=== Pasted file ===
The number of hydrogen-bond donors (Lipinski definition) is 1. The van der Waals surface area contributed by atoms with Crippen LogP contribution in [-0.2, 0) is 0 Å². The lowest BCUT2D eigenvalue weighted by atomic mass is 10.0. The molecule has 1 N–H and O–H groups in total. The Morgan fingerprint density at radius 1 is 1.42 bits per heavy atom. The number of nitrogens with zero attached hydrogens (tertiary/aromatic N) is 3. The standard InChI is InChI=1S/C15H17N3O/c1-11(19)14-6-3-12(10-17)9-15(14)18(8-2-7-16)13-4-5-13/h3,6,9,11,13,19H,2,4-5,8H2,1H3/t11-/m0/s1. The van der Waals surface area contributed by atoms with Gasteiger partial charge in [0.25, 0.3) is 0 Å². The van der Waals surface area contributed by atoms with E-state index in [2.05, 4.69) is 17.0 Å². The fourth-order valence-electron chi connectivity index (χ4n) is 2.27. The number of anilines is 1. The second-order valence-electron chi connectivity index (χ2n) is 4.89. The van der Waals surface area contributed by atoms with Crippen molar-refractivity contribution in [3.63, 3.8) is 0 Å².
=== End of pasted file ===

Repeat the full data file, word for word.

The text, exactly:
The number of hydrogen-bond donors (Lipinski definition) is 1. The van der Waals surface area contributed by atoms with Crippen LogP contribution in [-0.2, 0) is 0 Å². The lowest BCUT2D eigenvalue weighted by atomic mass is 10.0. The molecule has 1 N–H and O–H groups in total. The Morgan fingerprint density at radius 1 is 1.42 bits per heavy atom. The number of nitrogens with zero attached hydrogens (tertiary/aromatic N) is 3. The standard InChI is InChI=1S/C15H17N3O/c1-11(19)14-6-3-12(10-17)9-15(14)18(8-2-7-16)13-4-5-13/h3,6,9,11,13,19H,2,4-5,8H2,1H3/t11-/m0/s1. The van der Waals surface area contributed by atoms with Gasteiger partial charge in [0.25, 0.3) is 0 Å². The van der Waals surface area contributed by atoms with E-state index in [2.05, 4.69) is 17.0 Å². The fourth-order valence-electron chi connectivity index (χ4n) is 2.27. The number of anilines is 1. The second-order valence-electron chi connectivity index (χ2n) is 4.89. The van der Waals surface area contributed by atoms with Crippen molar-refractivity contribution in [3.63, 3.8) is 0 Å².